News Release

Which way 'out of Africa'?

New evidence provides an alternative route 'out of Africa' for early humans

Peer-Reviewed Publication

University of Bristol

Map of the Sahara

image: A generalized map of the Sahara shows the location of the sample sites and the fossilized river courses. view more 

Credit: Anne Osborne

The widely held belief that the Nile valley was the most likely route out of sub-Saharan Africa for early modern humans 120,000 year ago is challenged in a paper published this week in the Proceedings of the National Academy of Sciences.

A team led by the University of Bristol shows that wetter conditions reached a lot further north than previously thought, providing a wet 'corridor' through Libya for early human migrations. The results also help explain inconsistencies between archaeological finds.

While it is widely accepted that modern humans originated in sub-Saharan Africa 150-200 thousand years ago, their route of dispersal across the hyper-arid Sahara remains controversial. The Sahara covers most of North Africa and to cross it on foot would be a serious undertaking, even today with the most advanced equipment.

Well-documented evidence shows there was increased rainfall across the southern part of the Sahara during the last interglacial period (130-170 thousand years ago). The Bristol University team, with collaborators from the universities of Southampton, Oxford, Hull and Tripoli (Libya), investigated whether these wetter conditions had reached a lot further north than previously thought.

Anne Osborne, lead author on the paper said: "Space-born radar images showed fossil river channels crossing the Sahara in Libya, flowing north from the central Saharan watershed all the way to the Mediterranean. Using geochemical analyses, we demonstrate that these channels were active during the last interglacial period. This provides an important water course across this otherwise arid region." The critical 'central Saharan watershed' is a range of volcanic mountains formerly considered to be the limit of this wetter region.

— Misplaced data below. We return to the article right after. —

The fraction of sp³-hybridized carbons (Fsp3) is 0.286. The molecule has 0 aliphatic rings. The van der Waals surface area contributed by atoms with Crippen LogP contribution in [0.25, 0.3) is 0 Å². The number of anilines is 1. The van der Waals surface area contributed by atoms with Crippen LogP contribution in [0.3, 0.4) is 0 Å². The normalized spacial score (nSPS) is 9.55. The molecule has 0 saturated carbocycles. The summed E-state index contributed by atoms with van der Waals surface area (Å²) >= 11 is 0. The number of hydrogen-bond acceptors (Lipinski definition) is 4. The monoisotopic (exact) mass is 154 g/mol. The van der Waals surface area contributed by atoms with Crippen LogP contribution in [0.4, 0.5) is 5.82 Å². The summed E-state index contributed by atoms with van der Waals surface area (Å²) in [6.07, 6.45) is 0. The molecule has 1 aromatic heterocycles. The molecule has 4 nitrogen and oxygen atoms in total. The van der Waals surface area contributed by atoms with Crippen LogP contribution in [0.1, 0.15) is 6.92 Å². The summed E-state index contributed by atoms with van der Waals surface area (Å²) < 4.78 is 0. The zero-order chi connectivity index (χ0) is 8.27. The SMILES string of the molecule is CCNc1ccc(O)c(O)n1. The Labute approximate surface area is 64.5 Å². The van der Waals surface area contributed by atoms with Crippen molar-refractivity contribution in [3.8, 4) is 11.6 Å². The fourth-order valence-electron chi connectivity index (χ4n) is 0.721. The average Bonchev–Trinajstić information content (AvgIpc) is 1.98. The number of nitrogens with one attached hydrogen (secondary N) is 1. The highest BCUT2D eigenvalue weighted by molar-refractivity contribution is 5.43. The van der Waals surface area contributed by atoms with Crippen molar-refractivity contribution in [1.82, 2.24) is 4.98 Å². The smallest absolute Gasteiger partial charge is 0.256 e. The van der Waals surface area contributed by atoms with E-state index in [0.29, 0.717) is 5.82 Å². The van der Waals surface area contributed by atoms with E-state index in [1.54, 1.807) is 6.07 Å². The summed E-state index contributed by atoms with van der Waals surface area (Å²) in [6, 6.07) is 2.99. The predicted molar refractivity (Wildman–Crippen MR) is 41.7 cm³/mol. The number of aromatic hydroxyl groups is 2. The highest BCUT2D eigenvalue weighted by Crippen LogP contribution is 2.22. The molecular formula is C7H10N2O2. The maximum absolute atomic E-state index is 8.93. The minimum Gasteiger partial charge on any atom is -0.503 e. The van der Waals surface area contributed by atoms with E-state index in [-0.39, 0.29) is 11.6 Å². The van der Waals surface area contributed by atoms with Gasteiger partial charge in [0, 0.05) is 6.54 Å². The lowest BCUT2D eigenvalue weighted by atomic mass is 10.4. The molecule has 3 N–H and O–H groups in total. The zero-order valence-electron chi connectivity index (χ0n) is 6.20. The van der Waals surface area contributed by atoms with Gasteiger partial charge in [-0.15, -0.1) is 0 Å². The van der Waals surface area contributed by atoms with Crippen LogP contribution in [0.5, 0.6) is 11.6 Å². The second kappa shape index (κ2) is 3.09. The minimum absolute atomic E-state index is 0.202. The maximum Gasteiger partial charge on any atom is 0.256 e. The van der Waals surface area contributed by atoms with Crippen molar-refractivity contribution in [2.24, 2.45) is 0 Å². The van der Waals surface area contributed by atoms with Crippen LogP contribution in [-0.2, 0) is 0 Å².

The researchers measured the isotopic composition of snail shells taken from two sites in the fossil river channels and from the shells of planktonic microfossils in the Mediterranean. Despite being hundreds of kilometres from the volcanic rocks in the mountains of the Saharan watershed, these shells had a distinctly volcanic 'signature', very different from the other rocks surrounding the sites. Water flowing from these volcanic mountains is the only possible source of this signature.

Dr Derek Vance, senior author on the paper, added: "The study shows, for the first time, that monsoon rains fed rivers that extended from the Saharan watershed, across the northern Sahara, to the Mediterranean Sea. These corridors rivalled the Nile Valley as potential routes for early modern human migrations to the Mediterranean shores."

The similarities between Middle Stone Age artefacts in places like Chad and the Sudan, with those of Libya, strongly support this theory. "We now need to focus archaeological fieldwork around the large drainage channels and palaeo-lakes to test these ideas" said Nick Barton, a contributor to the project from the University of Oxford.


Notes to Editors:

Images: A map showing the sample locations mentioned here, plus other images of the Sahara, can be downloaded from here:


  • Sahara map: A generalised map of the Sahara shows the location of the sample sites and the fossilised river courses.
  • Sahara 1: Camping in the Sahara, en route to the southern sample site.
  • Sahara 2: Which way? Discussing the route with Libyan guides.

The paper: 'A humid corridor across the Sahara for the migration of early modern humans out of Africa 120,000 years ago.' Anne H. Osborne, Derek Vance, Eelco J. Rohling, Nick Barton, Mike Rogerson, and Nuri Fello. PNAS has scheduled it for online publication on its Early Edition: www.pnas.org_cgi_doi_10.1073_pnas.0804472105

Anne Osborne's work was supported by the Natural Environment Research Council. She and Derek Vance are both members of the University of Bristol's Department of Earth Sciences and the Bristol Isotope Group:

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